Learning From Top Boy’s Ashley Walters & Kane Robinson
Ten years ago, Ronan Bennet – creator of British crime drama Top Boy – witnessed a kid dealing drugs outside his local supermarket. It made him question what was going on in his own community. “That’s the power of Top Boy for me – it’s an unrepresented part of the world,” says Brady Hood, one of the show’s directors. “It’s something that we need to discuss.”
The show tells the story of those running London’s drug scene, bringing light to neglected issues: the abuse of immigrants, absent fathers, homophobia. Plus, it features a predominantly black cast, a rare representation in mainstream TV.
When Channel 4 cancelled the show in 2013, rapper Drake – a fan of the crime drama – came on board as an executive producer to revive it. Now that Top Boy is back – this time on Netflix – we sat down with Kane Robinson and Ashley Walters, the show’s frontmen, for a glimpse behind the scenes of the show.
When Kane joined the Top Boy cast, he’d never acted before. “Every day was a learning experience,” he says. “I would learn one week and bring [that knowledge] to the next.”
Known best by his rap moniker ‘Kano’, the 34-year- old is considered one of the pioneers of the UK’s grime scene. His talents come from a lifetime of learning.
“I learn something every time. I try and implement that next time around, and share my knowledge with others and newer castings, because I remember exactly how it was being a bit uncomfortable,” he says.“So, I’ve got to let them know, I’ve been there; but trust me – follow your instincts, you’re here for a reason.”
Ashley – known as Asher D to music fans – is also a rapper. However, unlike Kane, he wasn’t new to the acting scene. He played Antoine in Get Rich or Die Tryin’ and Ricky in Bullet Boy.
Now, eight years in, the 37-year-old says they’ve both gotten to grips with the process of making Top Boy. “I’m able to be confident enough to say when we’re not feeling how things are going with the story,” he adds. “Being kind of vocal about it. Those are the things that have led to the show being so good. It’s with all of us having an input and being creative.”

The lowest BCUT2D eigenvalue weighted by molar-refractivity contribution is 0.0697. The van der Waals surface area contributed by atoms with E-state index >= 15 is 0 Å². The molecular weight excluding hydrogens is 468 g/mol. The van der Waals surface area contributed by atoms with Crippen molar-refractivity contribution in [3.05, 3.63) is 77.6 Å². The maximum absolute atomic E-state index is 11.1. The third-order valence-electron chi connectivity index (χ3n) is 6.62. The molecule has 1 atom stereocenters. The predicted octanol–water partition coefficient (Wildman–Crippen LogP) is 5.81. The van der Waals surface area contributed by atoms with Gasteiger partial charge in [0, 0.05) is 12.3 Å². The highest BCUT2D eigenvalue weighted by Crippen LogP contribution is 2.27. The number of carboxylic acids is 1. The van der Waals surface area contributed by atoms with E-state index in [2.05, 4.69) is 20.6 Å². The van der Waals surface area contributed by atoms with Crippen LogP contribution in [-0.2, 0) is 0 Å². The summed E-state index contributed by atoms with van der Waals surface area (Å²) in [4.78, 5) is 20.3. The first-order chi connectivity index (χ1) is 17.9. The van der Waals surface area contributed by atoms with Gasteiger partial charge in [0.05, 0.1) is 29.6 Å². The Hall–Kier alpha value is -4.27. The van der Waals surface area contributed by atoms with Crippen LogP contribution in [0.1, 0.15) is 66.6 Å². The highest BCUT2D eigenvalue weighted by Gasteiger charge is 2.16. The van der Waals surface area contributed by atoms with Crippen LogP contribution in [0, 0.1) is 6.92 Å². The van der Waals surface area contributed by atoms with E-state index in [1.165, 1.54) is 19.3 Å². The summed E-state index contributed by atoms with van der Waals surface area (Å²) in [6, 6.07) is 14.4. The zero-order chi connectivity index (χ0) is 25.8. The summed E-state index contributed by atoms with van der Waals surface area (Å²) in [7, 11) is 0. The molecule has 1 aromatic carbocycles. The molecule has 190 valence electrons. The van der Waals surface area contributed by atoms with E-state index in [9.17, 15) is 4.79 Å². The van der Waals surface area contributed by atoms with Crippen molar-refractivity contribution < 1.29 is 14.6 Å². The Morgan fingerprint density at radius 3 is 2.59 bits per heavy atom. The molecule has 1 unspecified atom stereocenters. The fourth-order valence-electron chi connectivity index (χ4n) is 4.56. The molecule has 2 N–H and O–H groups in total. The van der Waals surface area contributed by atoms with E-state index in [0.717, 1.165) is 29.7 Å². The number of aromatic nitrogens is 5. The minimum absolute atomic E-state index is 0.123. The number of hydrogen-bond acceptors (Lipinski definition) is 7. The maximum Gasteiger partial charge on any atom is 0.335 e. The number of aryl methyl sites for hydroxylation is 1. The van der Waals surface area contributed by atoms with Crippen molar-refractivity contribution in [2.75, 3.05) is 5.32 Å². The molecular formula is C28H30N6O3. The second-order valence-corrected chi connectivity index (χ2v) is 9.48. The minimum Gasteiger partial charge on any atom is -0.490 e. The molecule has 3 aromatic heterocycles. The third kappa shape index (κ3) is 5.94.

“I’ve been to South Africa,” says Ashley, who spent six months in the country. “So, I know the situation over there, and the segregation is really real.”
He says he was beaten up in a club because of the colour of his skin, just one part of the racism he experienced while in SA. Coming from London, it was a shock to the system: “I think maybe that [South Africa] was the first place I really felt, like, the rest of the world is not the same as where I live.
“But starting those discussions [about racial inequality] as a father, especially with my children, it’s just about empowering them, and showing them some serious role models that look like them.” Similar themes have slipped into the show: “As young black kids, we’re determined to make more of what we have. And that’s one of the things the show is about: not accepting what’s in front of you, and just striving for more.”
The percentage of black characters in 2018’s 100 highest-grossing movies, according to the University of Southern California’s Annenberg Inclusion Initiative. This figure was a 12-year high.
… AND STANDING OUT
So, what advice does the duo have for actors of colour trying to break into the industry? “One thing I’d say is to think about creating your own work,” says Kane. “Write your stories with characters and roles that you would like to play.
“In this day and age, it’s the best thing to be doing because of the platforms we have – like Netflix and YouTube – there’s more scope for people [to see your talent].” Kane adds that it’s important to leverage the power of new tech to your advantage. When he started up making music, tech advances gave him access to software to make his own beats on his computer, and, then, let him broadcast his tracks on pirate radio. “That kind of avenue wasn’t there for actors, you couldn’t just make your own show – it didn’t exist! But in this day and age, it’s much more open for people who are struggling – and maybe not getting roles because of the colour of their skin – to create their own path.” Whether you’re creating short films or Instagram clips, Kane says a “get-up-and-go” attitude will help you stand out and gain opportunities.
Watch Top Boy this summer, only on Netflix.